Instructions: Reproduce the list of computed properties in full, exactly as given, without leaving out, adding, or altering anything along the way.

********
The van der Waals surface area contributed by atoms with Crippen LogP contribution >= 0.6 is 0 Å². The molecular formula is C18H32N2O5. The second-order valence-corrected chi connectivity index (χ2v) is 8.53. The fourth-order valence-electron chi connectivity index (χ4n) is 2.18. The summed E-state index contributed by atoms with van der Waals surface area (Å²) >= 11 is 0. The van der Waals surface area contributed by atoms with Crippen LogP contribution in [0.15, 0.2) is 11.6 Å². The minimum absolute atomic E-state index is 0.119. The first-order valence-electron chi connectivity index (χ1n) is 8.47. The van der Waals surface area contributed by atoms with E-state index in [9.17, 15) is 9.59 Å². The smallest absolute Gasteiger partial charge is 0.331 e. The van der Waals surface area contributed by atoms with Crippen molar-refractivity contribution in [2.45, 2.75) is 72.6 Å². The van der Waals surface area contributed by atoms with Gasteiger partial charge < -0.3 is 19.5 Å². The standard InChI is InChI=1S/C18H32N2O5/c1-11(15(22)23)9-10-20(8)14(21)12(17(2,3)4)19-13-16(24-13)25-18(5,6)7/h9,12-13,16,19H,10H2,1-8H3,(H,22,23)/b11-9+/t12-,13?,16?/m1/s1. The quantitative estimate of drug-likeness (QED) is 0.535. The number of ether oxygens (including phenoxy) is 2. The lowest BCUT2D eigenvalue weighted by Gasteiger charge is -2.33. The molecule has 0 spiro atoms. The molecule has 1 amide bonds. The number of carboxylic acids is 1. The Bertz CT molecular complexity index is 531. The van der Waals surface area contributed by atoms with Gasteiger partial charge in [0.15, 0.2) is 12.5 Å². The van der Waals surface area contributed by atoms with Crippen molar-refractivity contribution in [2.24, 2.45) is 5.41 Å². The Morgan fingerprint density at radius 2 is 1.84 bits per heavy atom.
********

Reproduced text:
The van der Waals surface area contributed by atoms with Crippen LogP contribution >= 0.6 is 0 Å². The molecular formula is C18H32N2O5. The second-order valence-corrected chi connectivity index (χ2v) is 8.53. The fourth-order valence-electron chi connectivity index (χ4n) is 2.18. The summed E-state index contributed by atoms with van der Waals surface area (Å²) >= 11 is 0. The van der Waals surface area contributed by atoms with Crippen LogP contribution in [0.15, 0.2) is 11.6 Å². The minimum absolute atomic E-state index is 0.119. The first-order valence-electron chi connectivity index (χ1n) is 8.47. The van der Waals surface area contributed by atoms with E-state index in [9.17, 15) is 9.59 Å². The smallest absolute Gasteiger partial charge is 0.331 e. The van der Waals surface area contributed by atoms with Crippen molar-refractivity contribution in [2.45, 2.75) is 72.6 Å². The van der Waals surface area contributed by atoms with Gasteiger partial charge < -0.3 is 19.5 Å². The standard InChI is InChI=1S/C18H32N2O5/c1-11(15(22)23)9-10-20(8)14(21)12(17(2,3)4)19-13-16(24-13)25-18(5,6)7/h9,12-13,16,19H,10H2,1-8H3,(H,22,23)/b11-9+/t12-,13?,16?/m1/s1. The quantitative estimate of drug-likeness (QED) is 0.535. The number of ether oxygens (including phenoxy) is 2. The lowest BCUT2D eigenvalue weighted by Gasteiger charge is -2.33. The molecule has 0 spiro atoms. The molecule has 1 amide bonds. The number of carboxylic acids is 1. The Bertz CT molecular complexity index is 531. The van der Waals surface area contributed by atoms with Gasteiger partial charge in [0.15, 0.2) is 12.5 Å². The van der Waals surface area contributed by atoms with Crippen molar-refractivity contribution in [2.24, 2.45) is 5.41 Å². The Morgan fingerprint density at radius 2 is 1.84 bits per heavy atom.